DT 26440

Daily Telegraph Cryptic No 26440

Hints and tips by Gazza

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BD Rating – Difficulty ***Enjoyment ***

I suspect, but don’t know, that it’s Shamus today. I enjoyed it – how about you? Let us know what you thought in a comment!
If you need to see an answer just highlight the space between the curly brackets under the clue.

Across Clues

1a  Receive dismissal as a loser in karate? (3,3,4)
{GET THE CHOP} – a phrase meaning to be given the sack could also mean, cryptically, to be on the receiving end of a blow in karate.

6a  Second group offering advice for strikebreaker (4)
{SCAB} – the definition is strikebreaker. After S(econd) we want the initials of an organisation that offers advice to citizens, often from premises on the High Street.

9a  Ruffle an ornamental extra? (5)
{FRILL} – double definition.

10a  Proud son possibly infused with short energy is weighty (9)
{PONDEROUS} – put E(nergy) inside an anagram (possibly) of PROUD SON.

12a  Look shown by a lot of wine in glasses — and sherry (7)
{OLOROSO} – we start with a visual construct – what two letters would you draw side by side to depict a pair of spectacles? Between these insert a short word meaning look and a type of wine without its final É (a lot of). You should end up with a medium-sweet sherry.

13a  Estimate Prague’s size (bar outskirts) (5)
{GUESS} – a verb meaning to estimate can be found in the rest of the clue when you ignore the outer letters (bar outskirts).

15a  Port with volunteers in front of court as a means of controlling disorder? (4,3)
{RIOT ACT} – this was a statute once used to control civil disorder (it was repealed in 1967). It’s a charade of a South American port, our part-time soldiers and an abbreviation of court.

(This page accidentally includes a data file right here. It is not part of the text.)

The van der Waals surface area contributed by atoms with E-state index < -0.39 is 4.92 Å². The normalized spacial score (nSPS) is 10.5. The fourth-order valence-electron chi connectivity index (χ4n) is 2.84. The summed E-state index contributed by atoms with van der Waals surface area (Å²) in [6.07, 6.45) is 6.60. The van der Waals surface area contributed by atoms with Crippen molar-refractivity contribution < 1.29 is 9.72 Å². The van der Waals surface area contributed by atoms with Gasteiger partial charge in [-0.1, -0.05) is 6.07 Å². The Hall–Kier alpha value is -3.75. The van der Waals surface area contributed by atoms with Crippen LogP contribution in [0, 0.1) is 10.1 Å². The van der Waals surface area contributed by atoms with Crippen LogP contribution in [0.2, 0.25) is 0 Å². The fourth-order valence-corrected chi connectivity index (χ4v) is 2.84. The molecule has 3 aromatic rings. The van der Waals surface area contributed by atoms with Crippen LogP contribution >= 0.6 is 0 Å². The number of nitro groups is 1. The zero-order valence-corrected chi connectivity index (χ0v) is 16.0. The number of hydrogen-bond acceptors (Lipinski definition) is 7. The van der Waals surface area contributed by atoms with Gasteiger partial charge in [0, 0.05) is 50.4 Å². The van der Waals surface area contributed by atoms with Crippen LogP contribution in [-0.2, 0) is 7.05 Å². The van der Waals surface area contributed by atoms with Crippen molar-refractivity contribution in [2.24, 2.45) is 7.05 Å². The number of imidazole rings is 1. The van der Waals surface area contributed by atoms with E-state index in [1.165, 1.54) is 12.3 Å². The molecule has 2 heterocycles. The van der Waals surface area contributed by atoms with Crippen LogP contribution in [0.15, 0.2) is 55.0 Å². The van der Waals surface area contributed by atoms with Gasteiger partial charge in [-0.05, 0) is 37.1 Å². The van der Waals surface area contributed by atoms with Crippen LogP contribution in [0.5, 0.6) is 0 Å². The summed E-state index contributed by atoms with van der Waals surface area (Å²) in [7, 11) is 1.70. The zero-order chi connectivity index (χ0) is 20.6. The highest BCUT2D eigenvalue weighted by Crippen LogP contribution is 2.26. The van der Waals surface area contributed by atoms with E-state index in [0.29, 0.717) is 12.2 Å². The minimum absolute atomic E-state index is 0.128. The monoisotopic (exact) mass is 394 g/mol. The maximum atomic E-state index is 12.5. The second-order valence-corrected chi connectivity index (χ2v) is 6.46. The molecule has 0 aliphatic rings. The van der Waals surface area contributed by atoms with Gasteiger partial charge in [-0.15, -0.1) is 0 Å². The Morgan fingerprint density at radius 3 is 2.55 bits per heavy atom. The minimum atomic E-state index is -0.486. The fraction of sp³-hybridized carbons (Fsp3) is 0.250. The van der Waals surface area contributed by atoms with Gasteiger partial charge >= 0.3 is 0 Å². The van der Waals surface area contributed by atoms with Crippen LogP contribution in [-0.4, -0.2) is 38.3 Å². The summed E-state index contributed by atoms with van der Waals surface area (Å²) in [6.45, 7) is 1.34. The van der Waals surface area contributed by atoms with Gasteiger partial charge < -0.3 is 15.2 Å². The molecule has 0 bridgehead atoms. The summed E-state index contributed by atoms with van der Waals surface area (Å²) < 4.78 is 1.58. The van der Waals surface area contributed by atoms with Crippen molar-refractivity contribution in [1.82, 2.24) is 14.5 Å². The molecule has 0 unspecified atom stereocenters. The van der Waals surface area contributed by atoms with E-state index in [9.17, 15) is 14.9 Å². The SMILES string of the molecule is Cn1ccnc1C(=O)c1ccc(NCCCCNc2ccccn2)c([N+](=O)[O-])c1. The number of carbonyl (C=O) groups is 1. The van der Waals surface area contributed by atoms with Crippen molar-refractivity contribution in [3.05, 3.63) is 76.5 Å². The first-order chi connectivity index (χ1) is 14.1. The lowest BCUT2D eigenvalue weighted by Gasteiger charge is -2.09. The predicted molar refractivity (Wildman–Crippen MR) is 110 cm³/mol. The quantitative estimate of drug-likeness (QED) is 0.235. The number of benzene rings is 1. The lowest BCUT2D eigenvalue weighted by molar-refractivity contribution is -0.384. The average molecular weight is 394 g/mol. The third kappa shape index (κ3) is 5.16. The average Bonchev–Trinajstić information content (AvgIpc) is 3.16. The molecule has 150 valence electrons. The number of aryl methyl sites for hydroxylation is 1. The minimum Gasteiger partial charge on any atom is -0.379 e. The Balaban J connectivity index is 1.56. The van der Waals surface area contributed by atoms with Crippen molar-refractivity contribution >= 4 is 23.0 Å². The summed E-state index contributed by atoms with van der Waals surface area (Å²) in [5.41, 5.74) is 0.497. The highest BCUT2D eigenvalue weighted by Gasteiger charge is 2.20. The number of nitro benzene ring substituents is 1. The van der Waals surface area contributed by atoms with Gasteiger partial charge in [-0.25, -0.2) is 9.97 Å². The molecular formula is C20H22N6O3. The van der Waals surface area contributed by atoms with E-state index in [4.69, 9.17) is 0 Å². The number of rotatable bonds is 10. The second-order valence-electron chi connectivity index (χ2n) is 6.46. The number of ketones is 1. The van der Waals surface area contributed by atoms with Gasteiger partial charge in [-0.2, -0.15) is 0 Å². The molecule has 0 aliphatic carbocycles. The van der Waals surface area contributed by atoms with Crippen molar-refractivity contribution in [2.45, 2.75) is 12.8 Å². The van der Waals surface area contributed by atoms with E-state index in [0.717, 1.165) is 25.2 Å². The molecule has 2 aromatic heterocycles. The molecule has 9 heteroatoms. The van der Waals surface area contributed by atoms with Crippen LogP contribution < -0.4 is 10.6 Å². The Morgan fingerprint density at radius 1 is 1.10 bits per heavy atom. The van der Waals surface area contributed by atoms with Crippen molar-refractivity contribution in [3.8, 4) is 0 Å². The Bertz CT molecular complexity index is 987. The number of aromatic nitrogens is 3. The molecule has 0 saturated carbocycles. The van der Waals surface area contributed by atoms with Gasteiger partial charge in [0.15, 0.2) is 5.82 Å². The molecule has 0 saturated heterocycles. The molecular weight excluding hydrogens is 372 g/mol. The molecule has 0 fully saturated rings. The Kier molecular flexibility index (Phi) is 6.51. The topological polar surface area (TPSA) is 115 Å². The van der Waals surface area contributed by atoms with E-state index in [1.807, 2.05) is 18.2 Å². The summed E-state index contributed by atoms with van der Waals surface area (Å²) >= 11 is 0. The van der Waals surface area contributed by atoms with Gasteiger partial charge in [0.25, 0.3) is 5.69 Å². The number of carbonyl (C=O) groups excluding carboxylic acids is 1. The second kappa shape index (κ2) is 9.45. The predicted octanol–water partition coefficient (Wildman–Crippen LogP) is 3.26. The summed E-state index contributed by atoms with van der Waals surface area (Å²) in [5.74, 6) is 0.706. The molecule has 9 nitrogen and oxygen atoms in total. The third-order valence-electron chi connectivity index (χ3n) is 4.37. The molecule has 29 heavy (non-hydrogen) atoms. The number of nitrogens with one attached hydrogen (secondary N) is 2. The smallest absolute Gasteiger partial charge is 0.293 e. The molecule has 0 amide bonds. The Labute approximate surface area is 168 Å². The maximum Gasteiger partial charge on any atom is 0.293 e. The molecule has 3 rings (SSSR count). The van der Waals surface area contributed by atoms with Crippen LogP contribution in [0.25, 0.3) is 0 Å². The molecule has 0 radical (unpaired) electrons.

17a  Batting side with influence in practical joke? (3-4)
{LEG PULL} – an alternative word for the “on” side in cricket is followed by a synonym for influence to make a good-humoured practical joke.

19a  Menial type prepared to go round rear of inferior vehicle (7)
{SERVANT} – this menial type is a synonym for prepared which contains (to go round) the last letter (rear) of inferioR and a commercial vehicle.

21a  Funny lord with poor diet, one averse to new ways? (7)
{LUDDITE} – an opponent of technological innovation (one averse to new ways) is a facetious way of saying or spelling lord followed by an anagram (poor) of DIET.

22a  Cleaner linked to low grades in lightweight transport (5)
{MOPED} – a cleaning implement with a long handle is followed by two low grades to make a light motorcycle.

24a  Island in area of Scotland beginning to harbour suffering (7)
{ANGUISH} – put I(sland) inside the name of an area on the east coast of Scotland, then finish with the first letter (beginning) of H(arbour) to make a noun meaning great suffering.

27a  View a barn that’s renovated — it prompts fresh thinking? (9)
{BRAINWAVE} – an anagram (renovated) of VIEW A BARN.

28a  Consummate portion following starter in Indian (5)
{IDEAL} – an adjective meaning consummate or perfect is a portion following the first letter (starter) of I(ndian).

29a  Sharp cry coming from narrow lane heading west? Not initially (4)
{YELL} – a narrow lane loses its initial A (not initially) and what’s left is reversed (heading west, in an across clue) to make a sharp cry.

30a  Fish ends in a distressed state caught by timeless figure with snares? (3,7)
{RED SNAPPER} – there’s a nice bit of misdirection here – I started off by assuming that ends meant the final letters of adjacent words. What we actually want is an anagram (in a distressed state) of ENDS which is inserted (caught) inside someone who hunts wild animals with snares, but without the initial T (timeless). This gives us a fish common off the east coast of America.

Down Clues

1d  Talent shown in painting if trained (4)
{GIFT} – this talent is hidden (shown) in the clue.